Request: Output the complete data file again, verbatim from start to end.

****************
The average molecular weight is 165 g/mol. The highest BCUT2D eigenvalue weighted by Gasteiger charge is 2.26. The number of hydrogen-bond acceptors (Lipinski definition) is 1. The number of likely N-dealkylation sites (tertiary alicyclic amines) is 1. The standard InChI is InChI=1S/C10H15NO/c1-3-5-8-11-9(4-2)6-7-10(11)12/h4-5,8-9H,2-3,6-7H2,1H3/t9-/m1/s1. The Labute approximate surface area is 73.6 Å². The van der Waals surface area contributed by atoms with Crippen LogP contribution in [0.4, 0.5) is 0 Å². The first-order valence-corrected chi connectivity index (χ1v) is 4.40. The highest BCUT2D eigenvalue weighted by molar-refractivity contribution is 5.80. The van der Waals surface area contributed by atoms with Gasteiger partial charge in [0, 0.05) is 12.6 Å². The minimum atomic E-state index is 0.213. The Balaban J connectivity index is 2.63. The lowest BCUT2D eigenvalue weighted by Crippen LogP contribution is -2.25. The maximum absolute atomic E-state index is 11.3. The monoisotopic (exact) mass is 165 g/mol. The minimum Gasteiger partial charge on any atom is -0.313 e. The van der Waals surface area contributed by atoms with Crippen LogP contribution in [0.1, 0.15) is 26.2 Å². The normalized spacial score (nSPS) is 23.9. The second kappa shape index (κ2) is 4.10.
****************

The average molecular weight is 165 g/mol. The highest BCUT2D eigenvalue weighted by Gasteiger charge is 2.26. The number of hydrogen-bond acceptors (Lipinski definition) is 1. The number of likely N-dealkylation sites (tertiary alicyclic amines) is 1. The standard InChI is InChI=1S/C10H15NO/c1-3-5-8-11-9(4-2)6-7-10(11)12/h4-5,8-9H,2-3,6-7H2,1H3/t9-/m1/s1. The Labute approximate surface area is 73.6 Å². The van der Waals surface area contributed by atoms with Crippen LogP contribution in [0.4, 0.5) is 0 Å². The first-order valence-corrected chi connectivity index (χ1v) is 4.40. The highest BCUT2D eigenvalue weighted by molar-refractivity contribution is 5.80. The van der Waals surface area contributed by atoms with Gasteiger partial charge in [0, 0.05) is 12.6 Å². The minimum atomic E-state index is 0.213. The Balaban J connectivity index is 2.63. The lowest BCUT2D eigenvalue weighted by Crippen LogP contribution is -2.25. The maximum absolute atomic E-state index is 11.3. The monoisotopic (exact) mass is 165 g/mol. The minimum Gasteiger partial charge on any atom is -0.313 e. The van der Waals surface area contributed by atoms with Crippen LogP contribution in [0.1, 0.15) is 26.2 Å². The normalized spacial score (nSPS) is 23.9. The second kappa shape index (κ2) is 4.10.